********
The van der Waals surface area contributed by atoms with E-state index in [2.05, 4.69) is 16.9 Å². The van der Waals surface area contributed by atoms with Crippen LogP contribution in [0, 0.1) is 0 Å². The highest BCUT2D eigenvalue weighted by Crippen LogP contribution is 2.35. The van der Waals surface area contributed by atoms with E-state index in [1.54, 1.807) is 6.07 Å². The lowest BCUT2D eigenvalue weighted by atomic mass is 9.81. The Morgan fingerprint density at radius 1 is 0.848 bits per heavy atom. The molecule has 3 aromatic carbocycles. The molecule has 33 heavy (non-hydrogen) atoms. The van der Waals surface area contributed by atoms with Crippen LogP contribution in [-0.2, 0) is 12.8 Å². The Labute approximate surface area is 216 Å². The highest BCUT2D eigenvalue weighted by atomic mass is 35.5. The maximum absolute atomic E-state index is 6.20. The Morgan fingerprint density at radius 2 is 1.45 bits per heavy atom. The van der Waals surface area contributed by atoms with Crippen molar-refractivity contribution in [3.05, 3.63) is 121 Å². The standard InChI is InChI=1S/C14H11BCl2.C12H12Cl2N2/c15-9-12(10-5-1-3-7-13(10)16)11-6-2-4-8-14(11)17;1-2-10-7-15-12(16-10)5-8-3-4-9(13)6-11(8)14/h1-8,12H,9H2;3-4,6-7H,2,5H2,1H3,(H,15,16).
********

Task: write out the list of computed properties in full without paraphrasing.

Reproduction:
The van der Waals surface area contributed by atoms with E-state index in [2.05, 4.69) is 16.9 Å². The van der Waals surface area contributed by atoms with Crippen LogP contribution in [0, 0.1) is 0 Å². The highest BCUT2D eigenvalue weighted by Crippen LogP contribution is 2.35. The van der Waals surface area contributed by atoms with E-state index in [1.54, 1.807) is 6.07 Å². The lowest BCUT2D eigenvalue weighted by atomic mass is 9.81. The Morgan fingerprint density at radius 1 is 0.848 bits per heavy atom. The molecule has 3 aromatic carbocycles. The molecule has 33 heavy (non-hydrogen) atoms. The van der Waals surface area contributed by atoms with Crippen LogP contribution in [-0.2, 0) is 12.8 Å². The Labute approximate surface area is 216 Å². The highest BCUT2D eigenvalue weighted by atomic mass is 35.5. The maximum absolute atomic E-state index is 6.20. The Morgan fingerprint density at radius 2 is 1.45 bits per heavy atom. The van der Waals surface area contributed by atoms with Crippen molar-refractivity contribution in [3.05, 3.63) is 121 Å². The standard InChI is InChI=1S/C14H11BCl2.C12H12Cl2N2/c15-9-12(10-5-1-3-7-13(10)16)11-6-2-4-8-14(11)17;1-2-10-7-15-12(16-10)5-8-3-4-9(13)6-11(8)14/h1-8,12H,9H2;3-4,6-7H,2,5H2,1H3,(H,15,16).